Lesson 16: Be more afraid of boring your players than challenging them.
When you try something grandiose and it fails the players will forgive you, because they recognize you were trying to do something awesome. They respect the attempt and they even stick around to see what you will do next. But when you bore them, there is no such forgiveness, because making the same mistake is not the same as making a new one. When you bore the players, they resent you. Sometimes they stop playing.
Lesson 17: You don’t have to change much to change everything.
The game designers think there is never enough so they keep sticking more elements in. That creates complexity for your players and muddies the message of your game. You waste resources you could use later. Instead of asking how much I need to add? Ask – How little do I need to add?
Lesson 18: Restrictions breed creativity.
There is a myth about creativity that the more options available, the more creative people can be. But this contradicts what we know about how most brains work. The brain is amazing organ, it is very smart. When asked to solve a problem, most brains check their data banks and ask– Have I solved this problem before? If yes, it solves it the same way. Most of the time this is efficient. It lets you avoid relearning tasks each time you do them but it causes a problem with creative thought. If you use the same neural pathways you get to the same answers and with creativity that is not your goal. Here is the trick Mark shared with the audience. If you want to get your brain to get to new places, start from somewhere you have never started before. It forces you to think different in ways and create new problems to solve which results in new ideas and new solutions. What this means is that restrictions aren’t an obstacle but valuable tool.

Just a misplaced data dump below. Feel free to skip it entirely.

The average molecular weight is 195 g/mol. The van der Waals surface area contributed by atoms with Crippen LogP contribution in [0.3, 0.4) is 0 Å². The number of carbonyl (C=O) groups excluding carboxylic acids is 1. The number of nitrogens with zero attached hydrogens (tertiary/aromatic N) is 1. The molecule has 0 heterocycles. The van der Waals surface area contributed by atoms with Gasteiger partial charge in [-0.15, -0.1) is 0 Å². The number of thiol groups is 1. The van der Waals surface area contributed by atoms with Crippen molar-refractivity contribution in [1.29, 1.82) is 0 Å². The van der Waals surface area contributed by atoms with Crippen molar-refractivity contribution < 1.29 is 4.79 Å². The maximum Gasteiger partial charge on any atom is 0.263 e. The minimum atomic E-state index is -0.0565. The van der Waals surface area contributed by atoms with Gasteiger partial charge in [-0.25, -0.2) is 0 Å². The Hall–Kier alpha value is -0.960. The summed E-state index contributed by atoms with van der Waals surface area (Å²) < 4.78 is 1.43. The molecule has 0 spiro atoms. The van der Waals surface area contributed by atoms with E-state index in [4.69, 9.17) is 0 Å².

Lesson 19: Your audience is good in recognizing problems but bad at solving them.
Your players have a better understanding of how they feel about your game than you do. You create the emotional response but they know what that is. They can easily tell when something is wrong. They are excellent in identifying problems. But they are not equipped to solve those problems. They don’t know your tools, your limitations. Use your audience as a resource, as a parameter to discover what’s wrong but take it with a grain of salt when they offer the solutions.
Lesson 20: All of the lessons connect.